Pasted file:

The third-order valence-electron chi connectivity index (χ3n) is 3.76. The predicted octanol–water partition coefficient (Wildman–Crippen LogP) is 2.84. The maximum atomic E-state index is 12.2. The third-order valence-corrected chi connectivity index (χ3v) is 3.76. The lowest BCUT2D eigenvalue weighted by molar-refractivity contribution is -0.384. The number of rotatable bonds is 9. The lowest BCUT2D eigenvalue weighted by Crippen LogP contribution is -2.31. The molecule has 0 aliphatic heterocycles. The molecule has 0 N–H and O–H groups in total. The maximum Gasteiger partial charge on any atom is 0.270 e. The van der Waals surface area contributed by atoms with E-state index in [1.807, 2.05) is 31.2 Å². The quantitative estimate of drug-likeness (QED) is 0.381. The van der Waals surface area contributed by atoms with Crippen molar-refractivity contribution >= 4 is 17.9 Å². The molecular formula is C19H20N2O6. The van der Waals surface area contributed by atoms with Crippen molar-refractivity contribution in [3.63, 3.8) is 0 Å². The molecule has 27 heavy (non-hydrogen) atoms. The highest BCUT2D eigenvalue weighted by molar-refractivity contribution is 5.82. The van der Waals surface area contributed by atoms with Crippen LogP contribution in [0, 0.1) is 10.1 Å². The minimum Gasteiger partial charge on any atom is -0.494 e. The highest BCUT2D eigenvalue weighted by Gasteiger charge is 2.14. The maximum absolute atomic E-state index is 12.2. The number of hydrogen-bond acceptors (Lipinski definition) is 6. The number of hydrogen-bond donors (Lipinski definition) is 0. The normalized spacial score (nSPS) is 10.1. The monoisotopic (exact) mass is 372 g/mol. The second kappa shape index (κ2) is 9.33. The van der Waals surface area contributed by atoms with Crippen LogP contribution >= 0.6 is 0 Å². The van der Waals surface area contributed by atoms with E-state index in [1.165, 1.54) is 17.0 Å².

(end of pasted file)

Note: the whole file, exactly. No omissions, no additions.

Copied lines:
The third-order valence-electron chi connectivity index (χ3n) is 3.76. The predicted octanol–water partition coefficient (Wildman–Crippen LogP) is 2.84. The maximum atomic E-state index is 12.2. The third-order valence-corrected chi connectivity index (χ3v) is 3.76. The lowest BCUT2D eigenvalue weighted by molar-refractivity contribution is -0.384. The number of rotatable bonds is 9. The lowest BCUT2D eigenvalue weighted by Crippen LogP contribution is -2.31. The molecule has 0 aliphatic heterocycles. The molecule has 0 N–H and O–H groups in total. The maximum Gasteiger partial charge on any atom is 0.270 e. The van der Waals surface area contributed by atoms with E-state index in [1.807, 2.05) is 31.2 Å². The quantitative estimate of drug-likeness (QED) is 0.381. The van der Waals surface area contributed by atoms with Crippen molar-refractivity contribution >= 4 is 17.9 Å². The molecular formula is C19H20N2O6. The van der Waals surface area contributed by atoms with Crippen molar-refractivity contribution in [3.63, 3.8) is 0 Å². The molecule has 27 heavy (non-hydrogen) atoms. The highest BCUT2D eigenvalue weighted by molar-refractivity contribution is 5.82. The van der Waals surface area contributed by atoms with Crippen LogP contribution in [0, 0.1) is 10.1 Å². The minimum Gasteiger partial charge on any atom is -0.494 e. The highest BCUT2D eigenvalue weighted by Gasteiger charge is 2.14. The maximum absolute atomic E-state index is 12.2. The number of hydrogen-bond acceptors (Lipinski definition) is 6. The number of hydrogen-bond donors (Lipinski definition) is 0. The normalized spacial score (nSPS) is 10.1. The monoisotopic (exact) mass is 372 g/mol. The second kappa shape index (κ2) is 9.33. The van der Waals surface area contributed by atoms with Crippen LogP contribution >= 0.6 is 0 Å². The van der Waals surface area contributed by atoms with E-state index in [1.165, 1.54) is 17.0 Å².